One of his hobbies over the years had been volunteering as a clown, performing for youth groups, charities, and senior homes, through a club he founded. He thought that might be a fun way to get to know people in town and mentioned this to Patricia Bains, owner of Mrs. B’s Z Place who Martinez described as “the first lady I met in town.”

“As a clown, I can still do magic shows and balloons and puppet shows for the kids,” he told her. “I don’t need to make money. I just want to serve the community. I showed her a picture of me as Santa and she said ‘Wonderful!’” And with that, San Juan got a new Santa Claus.

Santa keeps a busy schedule, performing at preschools, libraries and events for the homeless, as well as special appearances sponsored by local businesses and charities.

“The other day when I was dressed up as Santa for the community center here in San Juan, the fire truck brought me there with their sirens and lights going,” Martinez said, referring to the annual town bonfire. “We drove all over town.”

Martinez said that he told the firefighters about when he was young and growing up in Oakland.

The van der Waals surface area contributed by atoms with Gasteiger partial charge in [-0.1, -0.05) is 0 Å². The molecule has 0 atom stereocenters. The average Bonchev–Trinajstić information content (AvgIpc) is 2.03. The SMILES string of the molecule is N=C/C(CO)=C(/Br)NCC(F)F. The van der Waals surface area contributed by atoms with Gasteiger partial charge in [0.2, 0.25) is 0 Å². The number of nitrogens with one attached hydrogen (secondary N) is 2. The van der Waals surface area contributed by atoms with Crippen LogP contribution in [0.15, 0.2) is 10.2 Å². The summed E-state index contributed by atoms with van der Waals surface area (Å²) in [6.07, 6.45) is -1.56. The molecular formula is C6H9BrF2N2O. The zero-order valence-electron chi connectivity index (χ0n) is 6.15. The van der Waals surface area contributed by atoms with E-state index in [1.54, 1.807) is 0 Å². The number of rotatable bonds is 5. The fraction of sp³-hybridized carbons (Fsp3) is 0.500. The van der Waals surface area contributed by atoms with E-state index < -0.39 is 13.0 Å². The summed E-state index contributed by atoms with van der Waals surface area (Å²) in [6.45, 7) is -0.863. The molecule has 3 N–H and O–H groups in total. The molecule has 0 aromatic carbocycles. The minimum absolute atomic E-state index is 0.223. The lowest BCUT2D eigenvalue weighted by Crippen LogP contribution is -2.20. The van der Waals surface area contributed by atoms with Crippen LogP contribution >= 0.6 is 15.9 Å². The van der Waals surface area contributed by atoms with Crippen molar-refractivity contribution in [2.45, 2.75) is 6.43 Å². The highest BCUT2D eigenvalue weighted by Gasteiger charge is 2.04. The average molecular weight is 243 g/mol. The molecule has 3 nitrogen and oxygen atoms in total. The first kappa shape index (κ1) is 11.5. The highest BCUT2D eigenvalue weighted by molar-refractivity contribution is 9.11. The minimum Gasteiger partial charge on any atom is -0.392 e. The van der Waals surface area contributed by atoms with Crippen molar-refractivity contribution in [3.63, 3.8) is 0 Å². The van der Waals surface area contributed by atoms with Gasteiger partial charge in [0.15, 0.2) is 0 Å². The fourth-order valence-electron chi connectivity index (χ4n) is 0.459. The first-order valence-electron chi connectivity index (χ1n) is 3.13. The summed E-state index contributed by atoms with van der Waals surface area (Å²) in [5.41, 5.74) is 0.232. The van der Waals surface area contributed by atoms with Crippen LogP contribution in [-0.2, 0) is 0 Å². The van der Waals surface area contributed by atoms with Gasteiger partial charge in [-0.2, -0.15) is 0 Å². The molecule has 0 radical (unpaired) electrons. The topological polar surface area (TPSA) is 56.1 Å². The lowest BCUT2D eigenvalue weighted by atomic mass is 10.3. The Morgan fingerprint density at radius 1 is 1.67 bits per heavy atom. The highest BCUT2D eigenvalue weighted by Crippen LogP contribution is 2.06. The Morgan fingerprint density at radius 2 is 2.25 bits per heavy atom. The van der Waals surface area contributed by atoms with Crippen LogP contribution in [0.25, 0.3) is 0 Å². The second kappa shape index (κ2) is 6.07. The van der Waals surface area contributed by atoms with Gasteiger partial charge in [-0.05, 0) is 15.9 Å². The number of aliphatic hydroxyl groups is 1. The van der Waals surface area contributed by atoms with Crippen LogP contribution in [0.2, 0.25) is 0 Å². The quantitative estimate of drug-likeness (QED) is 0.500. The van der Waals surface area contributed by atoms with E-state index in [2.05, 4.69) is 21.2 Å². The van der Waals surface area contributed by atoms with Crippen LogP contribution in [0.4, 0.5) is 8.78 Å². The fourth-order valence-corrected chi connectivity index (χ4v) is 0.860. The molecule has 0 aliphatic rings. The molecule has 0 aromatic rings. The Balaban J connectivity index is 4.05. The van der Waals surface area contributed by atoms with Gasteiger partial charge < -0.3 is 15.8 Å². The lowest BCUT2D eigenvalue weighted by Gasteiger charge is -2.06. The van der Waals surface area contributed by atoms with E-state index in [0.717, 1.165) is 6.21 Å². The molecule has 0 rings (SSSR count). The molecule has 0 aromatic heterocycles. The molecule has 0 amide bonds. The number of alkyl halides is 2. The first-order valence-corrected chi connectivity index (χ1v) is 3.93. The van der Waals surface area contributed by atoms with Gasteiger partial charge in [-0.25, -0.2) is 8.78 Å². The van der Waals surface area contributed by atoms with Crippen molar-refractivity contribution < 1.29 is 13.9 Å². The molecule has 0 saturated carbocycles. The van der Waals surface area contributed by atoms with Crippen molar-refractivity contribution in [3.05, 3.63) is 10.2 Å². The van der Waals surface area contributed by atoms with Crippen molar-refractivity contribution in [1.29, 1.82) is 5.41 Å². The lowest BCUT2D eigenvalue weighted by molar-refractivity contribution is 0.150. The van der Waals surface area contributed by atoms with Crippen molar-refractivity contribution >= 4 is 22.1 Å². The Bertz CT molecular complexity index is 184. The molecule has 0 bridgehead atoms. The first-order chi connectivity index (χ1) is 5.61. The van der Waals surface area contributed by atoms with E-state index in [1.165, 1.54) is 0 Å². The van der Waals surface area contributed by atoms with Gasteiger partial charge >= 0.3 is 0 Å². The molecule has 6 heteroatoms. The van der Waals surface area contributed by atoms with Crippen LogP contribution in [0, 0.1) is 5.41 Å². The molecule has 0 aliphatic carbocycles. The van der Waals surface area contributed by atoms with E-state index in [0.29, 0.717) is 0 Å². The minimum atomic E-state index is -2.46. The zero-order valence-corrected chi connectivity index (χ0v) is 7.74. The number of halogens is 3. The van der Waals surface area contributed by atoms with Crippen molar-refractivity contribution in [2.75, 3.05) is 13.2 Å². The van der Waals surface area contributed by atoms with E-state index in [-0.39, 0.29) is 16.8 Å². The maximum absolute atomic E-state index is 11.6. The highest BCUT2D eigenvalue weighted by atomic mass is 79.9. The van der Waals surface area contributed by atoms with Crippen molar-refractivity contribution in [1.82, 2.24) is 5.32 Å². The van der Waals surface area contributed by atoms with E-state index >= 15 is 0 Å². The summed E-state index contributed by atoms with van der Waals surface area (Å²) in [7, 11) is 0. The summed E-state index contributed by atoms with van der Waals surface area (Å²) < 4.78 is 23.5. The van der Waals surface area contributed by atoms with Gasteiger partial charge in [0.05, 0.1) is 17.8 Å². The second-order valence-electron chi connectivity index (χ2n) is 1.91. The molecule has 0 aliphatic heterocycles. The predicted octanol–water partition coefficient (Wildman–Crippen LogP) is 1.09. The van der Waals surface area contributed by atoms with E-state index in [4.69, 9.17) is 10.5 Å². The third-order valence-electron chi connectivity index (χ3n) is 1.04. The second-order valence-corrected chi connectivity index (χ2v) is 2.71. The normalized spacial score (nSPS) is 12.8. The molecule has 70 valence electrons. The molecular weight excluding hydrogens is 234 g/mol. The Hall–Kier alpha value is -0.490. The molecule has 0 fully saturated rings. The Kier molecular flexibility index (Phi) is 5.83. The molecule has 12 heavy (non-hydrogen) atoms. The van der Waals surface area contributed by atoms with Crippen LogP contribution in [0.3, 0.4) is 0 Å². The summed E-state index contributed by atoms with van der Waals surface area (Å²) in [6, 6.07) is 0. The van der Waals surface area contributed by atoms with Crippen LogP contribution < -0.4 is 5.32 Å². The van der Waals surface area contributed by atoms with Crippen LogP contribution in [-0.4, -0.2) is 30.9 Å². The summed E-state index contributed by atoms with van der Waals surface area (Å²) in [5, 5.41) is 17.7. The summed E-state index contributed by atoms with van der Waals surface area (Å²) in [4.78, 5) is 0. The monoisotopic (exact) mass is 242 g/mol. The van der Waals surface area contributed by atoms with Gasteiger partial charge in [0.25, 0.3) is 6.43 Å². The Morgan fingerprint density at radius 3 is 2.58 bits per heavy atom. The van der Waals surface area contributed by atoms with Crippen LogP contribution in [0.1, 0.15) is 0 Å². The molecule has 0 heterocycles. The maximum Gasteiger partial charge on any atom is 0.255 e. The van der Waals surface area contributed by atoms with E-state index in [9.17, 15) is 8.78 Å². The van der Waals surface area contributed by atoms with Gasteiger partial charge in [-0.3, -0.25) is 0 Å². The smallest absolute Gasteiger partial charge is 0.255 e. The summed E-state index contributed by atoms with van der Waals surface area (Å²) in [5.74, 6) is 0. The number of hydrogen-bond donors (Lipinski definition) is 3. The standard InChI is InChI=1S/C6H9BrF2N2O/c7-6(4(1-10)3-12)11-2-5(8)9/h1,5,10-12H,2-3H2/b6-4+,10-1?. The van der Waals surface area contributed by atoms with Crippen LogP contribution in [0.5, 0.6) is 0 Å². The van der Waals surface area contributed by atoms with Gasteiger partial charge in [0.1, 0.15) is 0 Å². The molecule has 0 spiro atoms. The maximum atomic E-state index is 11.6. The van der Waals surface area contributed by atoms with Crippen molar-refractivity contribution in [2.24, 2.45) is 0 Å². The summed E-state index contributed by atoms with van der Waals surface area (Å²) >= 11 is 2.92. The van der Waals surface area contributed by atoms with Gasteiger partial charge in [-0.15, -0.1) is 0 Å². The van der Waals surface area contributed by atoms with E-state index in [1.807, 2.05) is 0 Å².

“My dad was poor and for as long as I can remember people helped us,” he said. “On Christmas the firefighters would come to the houses of poor kids and bring us toys. I am forever indebted to them for what they did for us, and I think that inspired me to work to help people all my life. It is a delight to be able to do this in San Juan. Half of what I do as Santa is for preschoolers and I love bringing him to life for them.”

Though the end of the Christmas season will see Martinez hang up his Santa suit, his generosity will continue into 2020.

“I am a member of the Service Club and the San Juan Businessman’s Association,” he said. “I’m trying to promote better communications between the merchants to help everyone work closer. There is too much distance between some people and I intend to build the trust back again.”

One of his efforts has already given the town a boost. Having heard stories of the San Juan Bautista Chicken Festival, Martinez decided it was time for it to be reborn.